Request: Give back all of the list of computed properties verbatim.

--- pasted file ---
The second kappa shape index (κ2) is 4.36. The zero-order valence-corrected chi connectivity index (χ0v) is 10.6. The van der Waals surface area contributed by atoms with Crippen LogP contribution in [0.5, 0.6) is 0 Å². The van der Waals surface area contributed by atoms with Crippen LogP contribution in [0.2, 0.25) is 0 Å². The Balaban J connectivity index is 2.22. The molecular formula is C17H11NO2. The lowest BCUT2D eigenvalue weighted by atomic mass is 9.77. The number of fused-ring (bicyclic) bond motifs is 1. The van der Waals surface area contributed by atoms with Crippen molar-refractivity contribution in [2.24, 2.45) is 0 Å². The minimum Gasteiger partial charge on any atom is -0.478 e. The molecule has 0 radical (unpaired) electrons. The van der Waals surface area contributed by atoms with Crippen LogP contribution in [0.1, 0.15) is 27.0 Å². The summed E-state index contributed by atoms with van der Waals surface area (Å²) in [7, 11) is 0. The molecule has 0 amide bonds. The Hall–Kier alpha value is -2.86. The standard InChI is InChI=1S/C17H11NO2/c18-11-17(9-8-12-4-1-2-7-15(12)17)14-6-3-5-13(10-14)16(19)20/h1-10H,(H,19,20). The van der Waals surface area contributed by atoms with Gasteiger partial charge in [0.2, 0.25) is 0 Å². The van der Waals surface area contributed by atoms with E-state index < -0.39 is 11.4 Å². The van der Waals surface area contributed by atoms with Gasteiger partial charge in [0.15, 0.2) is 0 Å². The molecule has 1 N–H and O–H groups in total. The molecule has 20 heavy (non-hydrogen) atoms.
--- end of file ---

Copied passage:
The second kappa shape index (κ2) is 4.36. The zero-order valence-corrected chi connectivity index (χ0v) is 10.6. The van der Waals surface area contributed by atoms with Crippen LogP contribution in [0.5, 0.6) is 0 Å². The van der Waals surface area contributed by atoms with Crippen LogP contribution in [0.2, 0.25) is 0 Å². The Balaban J connectivity index is 2.22. The molecular formula is C17H11NO2. The lowest BCUT2D eigenvalue weighted by atomic mass is 9.77. The number of fused-ring (bicyclic) bond motifs is 1. The van der Waals surface area contributed by atoms with Crippen molar-refractivity contribution in [2.24, 2.45) is 0 Å². The minimum Gasteiger partial charge on any atom is -0.478 e. The molecule has 0 radical (unpaired) electrons. The van der Waals surface area contributed by atoms with Crippen LogP contribution in [0.1, 0.15) is 27.0 Å². The summed E-state index contributed by atoms with van der Waals surface area (Å²) in [7, 11) is 0. The molecule has 0 amide bonds. The Hall–Kier alpha value is -2.86. The standard InChI is InChI=1S/C17H11NO2/c18-11-17(9-8-12-4-1-2-7-15(12)17)14-6-3-5-13(10-14)16(19)20/h1-10H,(H,19,20). The van der Waals surface area contributed by atoms with Gasteiger partial charge in [0.2, 0.25) is 0 Å². The van der Waals surface area contributed by atoms with E-state index < -0.39 is 11.4 Å². The van der Waals surface area contributed by atoms with Gasteiger partial charge in [0.15, 0.2) is 0 Å². The molecule has 1 N–H and O–H groups in total. The molecule has 20 heavy (non-hydrogen) atoms.